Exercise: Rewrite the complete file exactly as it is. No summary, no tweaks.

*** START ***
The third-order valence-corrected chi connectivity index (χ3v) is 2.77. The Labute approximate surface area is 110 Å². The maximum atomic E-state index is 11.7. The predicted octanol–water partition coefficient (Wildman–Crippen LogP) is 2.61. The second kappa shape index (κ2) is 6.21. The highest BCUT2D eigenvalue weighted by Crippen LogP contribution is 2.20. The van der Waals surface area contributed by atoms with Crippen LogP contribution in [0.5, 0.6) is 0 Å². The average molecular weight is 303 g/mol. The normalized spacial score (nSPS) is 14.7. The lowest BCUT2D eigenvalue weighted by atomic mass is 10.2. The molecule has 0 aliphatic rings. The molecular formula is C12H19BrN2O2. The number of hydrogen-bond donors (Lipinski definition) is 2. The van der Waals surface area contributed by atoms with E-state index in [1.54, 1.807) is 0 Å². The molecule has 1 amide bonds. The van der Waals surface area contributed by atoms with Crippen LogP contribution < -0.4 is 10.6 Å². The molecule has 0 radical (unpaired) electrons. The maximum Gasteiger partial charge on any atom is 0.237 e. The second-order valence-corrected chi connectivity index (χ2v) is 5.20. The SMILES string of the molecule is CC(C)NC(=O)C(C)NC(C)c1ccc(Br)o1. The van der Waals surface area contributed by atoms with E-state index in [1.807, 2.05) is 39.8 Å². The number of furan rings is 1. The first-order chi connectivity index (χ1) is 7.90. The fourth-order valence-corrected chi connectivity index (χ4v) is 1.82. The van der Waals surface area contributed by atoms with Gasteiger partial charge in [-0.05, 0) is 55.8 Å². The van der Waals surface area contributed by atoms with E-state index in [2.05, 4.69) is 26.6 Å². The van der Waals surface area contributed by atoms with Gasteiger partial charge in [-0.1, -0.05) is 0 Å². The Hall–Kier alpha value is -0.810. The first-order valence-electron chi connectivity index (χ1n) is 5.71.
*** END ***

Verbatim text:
The third-order valence-corrected chi connectivity index (χ3v) is 2.77. The Labute approximate surface area is 110 Å². The maximum atomic E-state index is 11.7. The predicted octanol–water partition coefficient (Wildman–Crippen LogP) is 2.61. The second kappa shape index (κ2) is 6.21. The highest BCUT2D eigenvalue weighted by Crippen LogP contribution is 2.20. The van der Waals surface area contributed by atoms with Crippen LogP contribution in [0.5, 0.6) is 0 Å². The average molecular weight is 303 g/mol. The normalized spacial score (nSPS) is 14.7. The lowest BCUT2D eigenvalue weighted by atomic mass is 10.2. The molecule has 0 aliphatic rings. The molecular formula is C12H19BrN2O2. The number of hydrogen-bond donors (Lipinski definition) is 2. The van der Waals surface area contributed by atoms with E-state index in [1.54, 1.807) is 0 Å². The molecule has 1 amide bonds. The van der Waals surface area contributed by atoms with Crippen LogP contribution < -0.4 is 10.6 Å². The molecule has 0 radical (unpaired) electrons. The maximum Gasteiger partial charge on any atom is 0.237 e. The second-order valence-corrected chi connectivity index (χ2v) is 5.20. The SMILES string of the molecule is CC(C)NC(=O)C(C)NC(C)c1ccc(Br)o1. The van der Waals surface area contributed by atoms with E-state index in [1.807, 2.05) is 39.8 Å². The number of furan rings is 1. The first-order chi connectivity index (χ1) is 7.90. The fourth-order valence-corrected chi connectivity index (χ4v) is 1.82. The van der Waals surface area contributed by atoms with Gasteiger partial charge in [-0.05, 0) is 55.8 Å². The van der Waals surface area contributed by atoms with E-state index in [2.05, 4.69) is 26.6 Å². The van der Waals surface area contributed by atoms with Gasteiger partial charge in [-0.1, -0.05) is 0 Å². The Hall–Kier alpha value is -0.810. The first-order valence-electron chi connectivity index (χ1n) is 5.71.